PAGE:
“In terms of technical aspects we were prepared well enough to always know where we stood. The worst thing that could have happened to us would have been a very large gap in trailing our rivals at the beginning of the rally, considering our restrained way of driving. In that case, it would have been difficult to slow down our drivers and to convince them to continue our pace. But the opposite happened: After a few days our rivals realised how strong we were, which at times prompted them to drive faster than their capabilities permitted. Carlos Sainz and his co-driver Michel Périn were always able to counter such attempts without taking any undue risks. I think that drove some of our competitors into making mistakes.”
But with Sainz/Périn a Race Touareg retired after an accident as well. Could all four Volkswagen vehicles in the field be expected to reach the finish?
“At such a tough rally you can’t expect to start with four cars and take all of them to the finish. As expected, we hardly encountered any technical problems. You can never prevent losing a car. We’ve got to accept that Carlos and Michel were unlucky. They set the pace and, as a result, frequently had to open the stage afterwards. That’s always a risk. I’m happy that they came out of the accident without serious consequences. However, compared with our immediate rivals, considering that we only had one car retire from the event, we did an outstanding job.”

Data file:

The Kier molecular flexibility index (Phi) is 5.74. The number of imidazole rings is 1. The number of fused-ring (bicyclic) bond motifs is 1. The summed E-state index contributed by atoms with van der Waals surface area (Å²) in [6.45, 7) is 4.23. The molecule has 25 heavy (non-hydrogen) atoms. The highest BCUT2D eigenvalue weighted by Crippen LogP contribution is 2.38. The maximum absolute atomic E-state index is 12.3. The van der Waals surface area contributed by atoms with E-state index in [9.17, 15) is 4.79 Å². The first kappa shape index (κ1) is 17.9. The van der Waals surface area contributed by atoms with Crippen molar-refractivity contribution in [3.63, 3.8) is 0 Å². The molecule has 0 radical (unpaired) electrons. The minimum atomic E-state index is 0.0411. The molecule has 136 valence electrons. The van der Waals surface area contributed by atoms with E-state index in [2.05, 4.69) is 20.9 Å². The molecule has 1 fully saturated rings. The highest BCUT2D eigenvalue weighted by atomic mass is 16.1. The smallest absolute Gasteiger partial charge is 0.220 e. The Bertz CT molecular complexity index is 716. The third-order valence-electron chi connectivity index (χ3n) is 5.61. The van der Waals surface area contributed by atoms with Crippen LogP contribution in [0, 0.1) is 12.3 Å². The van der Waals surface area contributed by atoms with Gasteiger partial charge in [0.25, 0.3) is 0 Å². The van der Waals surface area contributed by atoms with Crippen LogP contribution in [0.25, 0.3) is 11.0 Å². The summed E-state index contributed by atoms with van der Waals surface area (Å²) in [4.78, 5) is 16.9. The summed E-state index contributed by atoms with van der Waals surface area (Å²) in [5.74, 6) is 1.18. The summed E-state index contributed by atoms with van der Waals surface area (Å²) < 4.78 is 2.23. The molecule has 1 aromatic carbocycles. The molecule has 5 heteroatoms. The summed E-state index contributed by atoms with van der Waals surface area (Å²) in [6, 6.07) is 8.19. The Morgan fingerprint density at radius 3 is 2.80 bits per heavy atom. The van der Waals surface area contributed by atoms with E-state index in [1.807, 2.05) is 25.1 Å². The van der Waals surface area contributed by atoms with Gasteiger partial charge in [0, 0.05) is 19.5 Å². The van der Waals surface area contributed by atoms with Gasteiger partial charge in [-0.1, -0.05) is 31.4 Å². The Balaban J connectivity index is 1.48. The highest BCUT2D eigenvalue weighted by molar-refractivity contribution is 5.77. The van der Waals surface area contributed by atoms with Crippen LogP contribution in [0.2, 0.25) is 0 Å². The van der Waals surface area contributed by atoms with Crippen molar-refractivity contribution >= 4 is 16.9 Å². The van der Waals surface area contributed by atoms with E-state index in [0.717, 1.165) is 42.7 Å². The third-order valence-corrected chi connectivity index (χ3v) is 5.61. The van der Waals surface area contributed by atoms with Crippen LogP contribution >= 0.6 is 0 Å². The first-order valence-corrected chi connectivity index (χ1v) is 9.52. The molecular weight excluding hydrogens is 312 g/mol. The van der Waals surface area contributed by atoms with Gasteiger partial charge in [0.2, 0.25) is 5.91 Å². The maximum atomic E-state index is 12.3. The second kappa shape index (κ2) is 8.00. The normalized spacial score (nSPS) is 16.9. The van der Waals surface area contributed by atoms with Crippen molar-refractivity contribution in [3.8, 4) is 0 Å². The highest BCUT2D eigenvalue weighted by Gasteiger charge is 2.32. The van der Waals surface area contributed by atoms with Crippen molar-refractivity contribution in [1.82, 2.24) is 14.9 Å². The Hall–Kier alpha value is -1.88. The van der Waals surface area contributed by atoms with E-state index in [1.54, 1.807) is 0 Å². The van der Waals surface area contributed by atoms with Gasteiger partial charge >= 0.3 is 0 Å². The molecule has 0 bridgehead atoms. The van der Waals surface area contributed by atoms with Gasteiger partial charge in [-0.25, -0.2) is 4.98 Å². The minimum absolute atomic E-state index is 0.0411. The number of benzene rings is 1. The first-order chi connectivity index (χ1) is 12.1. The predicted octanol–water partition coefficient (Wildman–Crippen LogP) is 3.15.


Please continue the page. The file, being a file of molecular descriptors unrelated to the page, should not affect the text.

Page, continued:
Watching you in the bivouac one could feel the tension. What has made this Dakar Rally such a nerve-racking experience?
“At a cross-country rally, and particularly at the ‘Dakar’, the special stages are always very long and there is little information available as to how things are going during the stages. Even if you tap all the communications channels – such as receiving intermediate times via satellite phones – there is still a lot of uncertainty. For those waiting in the bivouac that’s sometimes hard to bear and the tension consistently rises. But after just a few days we knew that we were competitive on gravel and in sand and that we’re even a bit better than our rivals on these huge dunes. And I knew that the team was working well and without making mistakes and that the drivers were fully focused. In the end, all this served to calm me down again quite a bit.”
Kris Nissen – Motorsport Director with racing exploits of his own
Kris Nissen, who was born on 20 July 1960 in Arnum, Denmark, achieved numerous international exploits as a professional racer and has since continued his motorsport career in management. After racing karts in his native Denmark, Nissen managed to ascend to formula racing, culminating in his title win in the German Formula 3 Championship with Volkswagen in 1986. This was followed by a number of victories in sportscar and touring car championships as well as tests in Formula 1. Since 1998 he was instrumental in the conceptualization and preparation of the Lupo Cup and assumed the role of Volkswagen Motorsport Director in July 2003. Kris Nissen is married, with two children.